19. 19. Electronic Negotiation and Mediation Support 2011 5. NSS & ENS assessmentIn this chapter I will discuss two models that can be used to evaluate theeffectiveness of both Negotiation Support Systems and Electronic NegotiationSupport Systems. 5.1. The TAM ModelThe Technology acceptance model (TAM) [40] is an assessment model that can be appliedto determine the wishing of a negotiator to use an information system.According to this model: The behavioral intention to use the system influence the actual use of the system; It is enough to expose the user for a short time to make him perceive the usefulness and the ease of use of the system; The content of the analysis are specific activities; The users belong to the same organization, so they have a common origin.Figure 7 shows the TAM model scheme. [Figure 7] - The Technology acceptance model (TAM) scheme 5.2. The AMIS modelThe assessment model of internet systems (AMIS) [41] is an upgrade of the TAM model.The model’s purpose is to analyze the web-based system success.The framework of the AMIS model differs from the TAM model because of the object ofthe analysis; In fact, while the TAM model analyzes traditional systems, the AMIS modelfocuses on web-based systems that are open to every user at any time.The basic changes brought by the AMIS model are the following: 18
  20. 20. Electronic Negotiation and Mediation Support 2011 Experienced usefulness of the system substitutes the perceived usefulness of the system; It considers the complete problem, not only simple selected tasks; The exposure of the users can be long; Web-based systems can be used by multiple users with different backgrounds so the user population may not be uniform. It is important to consider negotiators’ different individual peculiarities because they affect their experiences and ease of use with the system;Figure 8 shows the AMIS model scheme. [Figure 8] - The assessment model of internet systems (AMIS) 19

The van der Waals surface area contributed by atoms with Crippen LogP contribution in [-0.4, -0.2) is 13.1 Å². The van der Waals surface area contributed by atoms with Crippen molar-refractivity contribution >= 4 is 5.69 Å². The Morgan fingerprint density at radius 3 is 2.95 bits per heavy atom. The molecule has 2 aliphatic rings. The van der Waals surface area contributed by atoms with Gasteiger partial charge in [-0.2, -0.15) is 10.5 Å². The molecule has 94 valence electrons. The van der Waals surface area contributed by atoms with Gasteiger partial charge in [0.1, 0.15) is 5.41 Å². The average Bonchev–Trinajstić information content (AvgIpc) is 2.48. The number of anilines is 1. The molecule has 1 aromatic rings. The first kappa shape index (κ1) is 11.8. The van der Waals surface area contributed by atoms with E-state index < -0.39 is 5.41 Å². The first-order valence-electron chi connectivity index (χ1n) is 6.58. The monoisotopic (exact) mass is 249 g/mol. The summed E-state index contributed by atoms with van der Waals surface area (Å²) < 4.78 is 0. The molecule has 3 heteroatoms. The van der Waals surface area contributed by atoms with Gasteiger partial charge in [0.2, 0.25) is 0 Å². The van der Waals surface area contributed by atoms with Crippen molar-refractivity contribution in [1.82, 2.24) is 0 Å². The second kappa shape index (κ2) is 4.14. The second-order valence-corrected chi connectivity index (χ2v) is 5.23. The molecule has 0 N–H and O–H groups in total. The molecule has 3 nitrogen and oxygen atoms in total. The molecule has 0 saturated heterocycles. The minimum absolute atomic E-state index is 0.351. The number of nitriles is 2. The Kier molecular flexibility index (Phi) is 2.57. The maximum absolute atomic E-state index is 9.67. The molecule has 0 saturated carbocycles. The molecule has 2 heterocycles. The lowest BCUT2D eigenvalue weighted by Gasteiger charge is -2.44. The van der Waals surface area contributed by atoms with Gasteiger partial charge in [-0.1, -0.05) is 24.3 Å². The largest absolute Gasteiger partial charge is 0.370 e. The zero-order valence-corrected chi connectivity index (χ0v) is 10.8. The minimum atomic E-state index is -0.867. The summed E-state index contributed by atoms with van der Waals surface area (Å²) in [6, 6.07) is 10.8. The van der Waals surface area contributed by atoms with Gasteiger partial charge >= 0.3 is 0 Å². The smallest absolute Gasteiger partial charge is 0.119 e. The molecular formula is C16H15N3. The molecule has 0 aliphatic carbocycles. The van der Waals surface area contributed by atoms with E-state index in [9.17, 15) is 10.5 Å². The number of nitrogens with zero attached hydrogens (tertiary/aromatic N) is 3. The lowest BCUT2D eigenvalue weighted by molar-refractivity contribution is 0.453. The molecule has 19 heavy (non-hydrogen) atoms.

21. 21. Electronic Negotiation and Mediation Support 2011 6. Open Issues 6.1. NSS implementation problemIt is not easy for a person to start using a support system especially if he/she has neverused it. People that usually use e-mail or telephone could be worried to learn a newsystem that maybe will change the way they work.So how is possible to convince an employee that the NSS or maybe a ENS with a NSA/NAAwill help his/her life at the workplace?There are some reasons that can be listed but essentially the main points are [42]: Negotiators must be convinced that it is enjoyable to use it; Negotiators must be sure that its use will improve performances; Their boss or colleagues think it is worth to use it; Because of the causal nature of their negotiation tasks. 6.2. The future of the Support SystemsThe great future of the NSSs is on the web market. The negotiation between buyers andsellers on the internet with the use of ENSs has the following advantages: Ubiquity of the net; Ease of use interfaces; Real time negotiation.In the 1990s some web sites were born to support the commerce on-line.They allow negotiators to find the best price in order to create a joint agreement (also theB2C market).A new business accompanied this trend, the one of the e-commerce website developer.Consultancies started to establish business units specialized in creating ecommerceplatforms and systems for both retailers (B2C) and brands (B2B).But ENSs solution moved also in other segments. One example is the success that hasonline systems supporting insurance claim negotiations. They help the parties to solveconflicts in a smarter and faster way with the clear final aim of the joint agreement. 20